The relevance of Otto Neurath: From ISOTYPE to visual journalism for a visual account of society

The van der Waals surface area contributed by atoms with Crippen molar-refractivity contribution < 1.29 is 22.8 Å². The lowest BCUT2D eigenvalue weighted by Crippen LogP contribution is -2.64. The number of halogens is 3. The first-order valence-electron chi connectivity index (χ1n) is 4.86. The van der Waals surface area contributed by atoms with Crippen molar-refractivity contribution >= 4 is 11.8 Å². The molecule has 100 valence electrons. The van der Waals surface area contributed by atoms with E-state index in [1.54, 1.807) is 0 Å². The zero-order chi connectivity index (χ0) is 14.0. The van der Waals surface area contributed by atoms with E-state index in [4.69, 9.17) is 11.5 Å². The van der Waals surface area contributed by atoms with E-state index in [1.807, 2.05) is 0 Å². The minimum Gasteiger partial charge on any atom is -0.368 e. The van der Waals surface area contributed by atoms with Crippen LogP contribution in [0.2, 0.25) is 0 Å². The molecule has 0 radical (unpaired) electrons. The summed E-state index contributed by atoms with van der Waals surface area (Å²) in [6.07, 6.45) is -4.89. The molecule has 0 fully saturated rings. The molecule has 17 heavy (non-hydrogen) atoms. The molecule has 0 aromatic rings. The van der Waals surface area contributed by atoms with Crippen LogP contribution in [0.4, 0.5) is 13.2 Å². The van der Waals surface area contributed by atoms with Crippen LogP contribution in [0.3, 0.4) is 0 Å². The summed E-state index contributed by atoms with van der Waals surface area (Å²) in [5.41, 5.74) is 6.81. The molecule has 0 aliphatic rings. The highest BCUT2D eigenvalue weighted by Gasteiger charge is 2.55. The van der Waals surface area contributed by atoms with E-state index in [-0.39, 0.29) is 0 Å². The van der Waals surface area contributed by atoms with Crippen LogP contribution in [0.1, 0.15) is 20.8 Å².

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In seeking to explore one of the possible directions in the evolution of the relationship between graphic image and society in the field of information design, it is essential to consider the figure of Otto Neurath, the Austrian sociologist, philosopher and economist, author of ISOTYPE, a visual system with the ambition to be universal, designed to inform a larger part of society than consolidated information systems allow. Neurath may be considered as a pioneer of visual journalism, a narrative form based on visual communication that aims to inform and/or offer an entry point into complex and multifaceted themes to a public that is often distracted and even overwhelmed by the quantity of available information. In recent years, almost a century later, we are witnessing a new era of particular attention to information design, that relies on data visualisation, infographics, and even visual journalism as a meaningful synthesis of texts and graphic images. These practices are now consolidated, and are finding greater scope and space for design thanks to the advent of new technological paradigms that make Neurath's work extremely relevant. There are many common features in this parallel across time, such as interdisciplinary practice, or user-focused design. Though the technological – and hence semantic – differences are obvious, there remains a common thread that also connects some of the aspects that involve society. In his book, International Picture Language (1936), Neurath makes reference to the large quantity of images and visual stimuli to which we are constantly subjected: a sort of information overload that makes it fundamental to plan strategies for conveying information to a public that has become "blind" to the overabundance of stimuli. The proposal we submit will introduce case studies in visual journalism that support the thesis according to which visual communication based on graphics and images, as an integral part of multidisciplinary investigative news reports, can play a role in educating a society capable of elaborating a critical view of events that take place at a speed that often allow little time for thought[i]. [i] Alessandro Luigini wrote paragraphs 1 and 2, Matteo Moretti wrote paragraphs 3 and 4
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